University of Kentucky Research Foundation

Revolutionizing Access to Healthcare (REACH): The Collaborative Practice Initiative

Health care access

We will expand access to primary healthcare for people living in Appalachia by using pharmacy-centered collaborative practices, thereby improving overall health and increasing life expectancy.

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To learn more about – or provide significant funding to – this project, please contact Lever for Change.

Project Summary

A baby born and living in Appalachian Kentucky can be expected to live 8 fewer years than one born just an hour away. This large disparity is driven by poorly treated chronic diseases such as diabetes, heart disease, hypertension, obesity, substance use, and cancer. A major underlying cause is lack of access to primary healthcare, which is exacerbated by both geography and poor socio-economic conditions. The University of Kentucky is expanding a proven, sustainable, collaborative REACH model that pairs nurse-practitioners with pharmacists in independent pharmacies. Unlike medical clinics, most people live within five miles of a pharmacy, even in rural areas, and have a preferred pharmacy. REACH will increase access to quality care within these existing pharmacies in the 11 Appalachian Kentucky counties with the lowest life expectancy. Bringing sustainable healthcare services to these communities will improve health outcomes and ultimately the quality of life in Appalachia.

Problem Statement

Appalachian Kentucky has the highest rates of diabetes, heart disease, cancer, and drug use disorders in the United States. Residents have significantly shorter life expectancies and lower quality of life. This high mortality rate disproportionately affects those of lower socioeconomic backgrounds, children, and people of color. Many people living in this area cannot easily obtain routine healthcare needed to manage or prevent their chronic conditions, which can result in a slow, steady decline of health. Traveling two hours to see a physician is not uncommon in this region; travel costs and work loss further preclude access. When care is obtained it is often through emergency or acute care clinics – which rarely address care for chronic illnesses. This creates a cycle of expensive and ineffective care that treats acute symptoms but not the underlying condition. The solution is to provide routine and easy access to primary care by increasing coordinated use of health care extenders. While medical clinics are not easily accessed, pharmacies are usually close at hand, often within five miles of a patient’s home. For example, Owsley County Kentucky has one practicing physician but four operating pharmacies. Most people have a pharmacy to which they already affiliate – providing a clear access point to care. Many of these pharmacies are independent businesses with the ability to agilely accommodate new activities. Leveraging the geographic distribution, physical space, and patient affiliation of pharmacies may provide the route to solving this dilemma.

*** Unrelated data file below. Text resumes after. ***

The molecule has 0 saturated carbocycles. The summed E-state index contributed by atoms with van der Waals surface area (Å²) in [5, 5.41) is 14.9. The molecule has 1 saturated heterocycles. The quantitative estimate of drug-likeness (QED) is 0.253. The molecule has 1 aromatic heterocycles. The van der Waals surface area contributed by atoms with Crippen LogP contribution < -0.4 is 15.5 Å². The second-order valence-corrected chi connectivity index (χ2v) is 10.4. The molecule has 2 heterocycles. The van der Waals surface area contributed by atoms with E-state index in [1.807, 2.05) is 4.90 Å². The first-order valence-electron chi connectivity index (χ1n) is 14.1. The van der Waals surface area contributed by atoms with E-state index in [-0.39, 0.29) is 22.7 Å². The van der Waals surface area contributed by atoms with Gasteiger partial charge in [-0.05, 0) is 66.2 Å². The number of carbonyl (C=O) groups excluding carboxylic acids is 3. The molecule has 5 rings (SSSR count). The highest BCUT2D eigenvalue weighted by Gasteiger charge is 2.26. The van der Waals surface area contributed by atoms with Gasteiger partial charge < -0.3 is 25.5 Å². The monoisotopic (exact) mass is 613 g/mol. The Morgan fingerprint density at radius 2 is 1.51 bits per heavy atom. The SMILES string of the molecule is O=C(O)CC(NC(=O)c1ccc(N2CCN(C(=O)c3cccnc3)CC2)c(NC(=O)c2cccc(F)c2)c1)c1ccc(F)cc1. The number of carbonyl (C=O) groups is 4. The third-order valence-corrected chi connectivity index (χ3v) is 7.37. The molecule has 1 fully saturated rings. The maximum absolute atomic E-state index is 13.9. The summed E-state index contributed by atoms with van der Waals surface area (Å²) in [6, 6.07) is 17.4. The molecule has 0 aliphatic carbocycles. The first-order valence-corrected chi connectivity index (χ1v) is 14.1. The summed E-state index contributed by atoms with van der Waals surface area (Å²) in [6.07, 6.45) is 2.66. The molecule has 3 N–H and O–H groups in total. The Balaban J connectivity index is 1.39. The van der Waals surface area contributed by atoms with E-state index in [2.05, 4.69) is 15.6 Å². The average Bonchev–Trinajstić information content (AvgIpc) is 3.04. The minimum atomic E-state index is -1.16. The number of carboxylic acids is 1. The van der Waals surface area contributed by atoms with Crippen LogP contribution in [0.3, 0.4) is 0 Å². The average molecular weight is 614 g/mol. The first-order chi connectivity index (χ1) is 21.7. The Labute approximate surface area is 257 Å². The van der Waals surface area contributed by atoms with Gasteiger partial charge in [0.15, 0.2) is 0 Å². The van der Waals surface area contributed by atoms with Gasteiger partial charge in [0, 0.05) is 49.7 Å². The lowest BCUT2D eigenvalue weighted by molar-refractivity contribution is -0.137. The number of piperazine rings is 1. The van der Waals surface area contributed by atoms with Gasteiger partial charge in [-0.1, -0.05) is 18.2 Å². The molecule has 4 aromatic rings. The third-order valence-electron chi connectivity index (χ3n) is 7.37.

Solution Overview

This proposal addresses rectifying one of the largest health disparities within our Nation – strongly reduced life expectancy and quality of life for people living in Appalachia. The underlying issue driving this disparity is poor access to primary healthcare for chronic diseases. Our solution is to create collaborative healthcare teams within existing pharmacies to provide easy physical access to primary healthcare for people in Appalachian Kentucky. Such collaborations have been proven to improve patient care. This model will build a physician-led county health clinic with multiple practice sites housed within pharmacies for each county in the area. Because the majority of people in the area are within five miles of a pharmacy, as opposed to more than 60 miles from a medical clinic, this approach directly targets the access issue using a proven approach. Our solution will immediately improve Appalachian patients’ access to care, which can be directly measured. Over time, expanded access will decrease patient health disparities, and these improved health outcomes can be measured within the communities. Over a five-year period, we expect to have demonstrateble significant improvements for both of these measurable outcomes across the 11 counties of Appalachian Kentucky that have the shortest average lifespans. We also expect the business model will be self-sustaining at the end of the five-year period, leaving a lasting and highly impactful legacy within Appalachia. If successful, this model could be reapplied across the United States in any area with high health disparities, thus providing a much wider base

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